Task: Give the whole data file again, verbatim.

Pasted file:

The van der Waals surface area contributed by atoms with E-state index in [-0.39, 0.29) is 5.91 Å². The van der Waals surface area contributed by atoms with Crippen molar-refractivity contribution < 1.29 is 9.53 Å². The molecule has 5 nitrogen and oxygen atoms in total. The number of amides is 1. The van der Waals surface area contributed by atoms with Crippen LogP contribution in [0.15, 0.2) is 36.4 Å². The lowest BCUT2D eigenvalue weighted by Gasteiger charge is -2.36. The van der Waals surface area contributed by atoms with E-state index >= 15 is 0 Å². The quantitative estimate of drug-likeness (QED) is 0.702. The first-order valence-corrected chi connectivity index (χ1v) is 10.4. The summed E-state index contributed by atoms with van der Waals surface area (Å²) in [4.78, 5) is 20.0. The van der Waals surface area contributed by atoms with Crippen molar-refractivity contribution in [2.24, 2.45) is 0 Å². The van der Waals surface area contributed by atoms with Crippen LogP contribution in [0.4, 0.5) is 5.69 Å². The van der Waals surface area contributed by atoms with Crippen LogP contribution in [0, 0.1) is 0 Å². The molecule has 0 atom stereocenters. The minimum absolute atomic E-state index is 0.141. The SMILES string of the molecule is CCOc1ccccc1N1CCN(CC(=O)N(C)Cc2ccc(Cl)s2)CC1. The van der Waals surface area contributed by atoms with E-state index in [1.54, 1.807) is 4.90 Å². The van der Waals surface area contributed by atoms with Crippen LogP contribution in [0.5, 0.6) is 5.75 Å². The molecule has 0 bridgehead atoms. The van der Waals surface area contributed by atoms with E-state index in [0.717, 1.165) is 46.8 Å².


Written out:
The van der Waals surface area contributed by atoms with E-state index in [-0.39, 0.29) is 5.91 Å². The van der Waals surface area contributed by atoms with Crippen molar-refractivity contribution < 1.29 is 9.53 Å². The molecule has 5 nitrogen and oxygen atoms in total. The number of amides is 1. The van der Waals surface area contributed by atoms with Crippen LogP contribution in [0.15, 0.2) is 36.4 Å². The lowest BCUT2D eigenvalue weighted by Gasteiger charge is -2.36. The van der Waals surface area contributed by atoms with E-state index >= 15 is 0 Å². The quantitative estimate of drug-likeness (QED) is 0.702. The first-order valence-corrected chi connectivity index (χ1v) is 10.4. The summed E-state index contributed by atoms with van der Waals surface area (Å²) in [4.78, 5) is 20.0. The van der Waals surface area contributed by atoms with Crippen molar-refractivity contribution in [2.24, 2.45) is 0 Å². The van der Waals surface area contributed by atoms with Crippen LogP contribution in [0.4, 0.5) is 5.69 Å². The van der Waals surface area contributed by atoms with Crippen LogP contribution in [0, 0.1) is 0 Å². The molecule has 0 atom stereocenters. The minimum absolute atomic E-state index is 0.141. The SMILES string of the molecule is CCOc1ccccc1N1CCN(CC(=O)N(C)Cc2ccc(Cl)s2)CC1. The van der Waals surface area contributed by atoms with E-state index in [1.54, 1.807) is 4.90 Å². The van der Waals surface area contributed by atoms with Crippen LogP contribution in [0.5, 0.6) is 5.75 Å². The molecule has 0 bridgehead atoms. The van der Waals surface area contributed by atoms with E-state index in [0.717, 1.165) is 46.8 Å².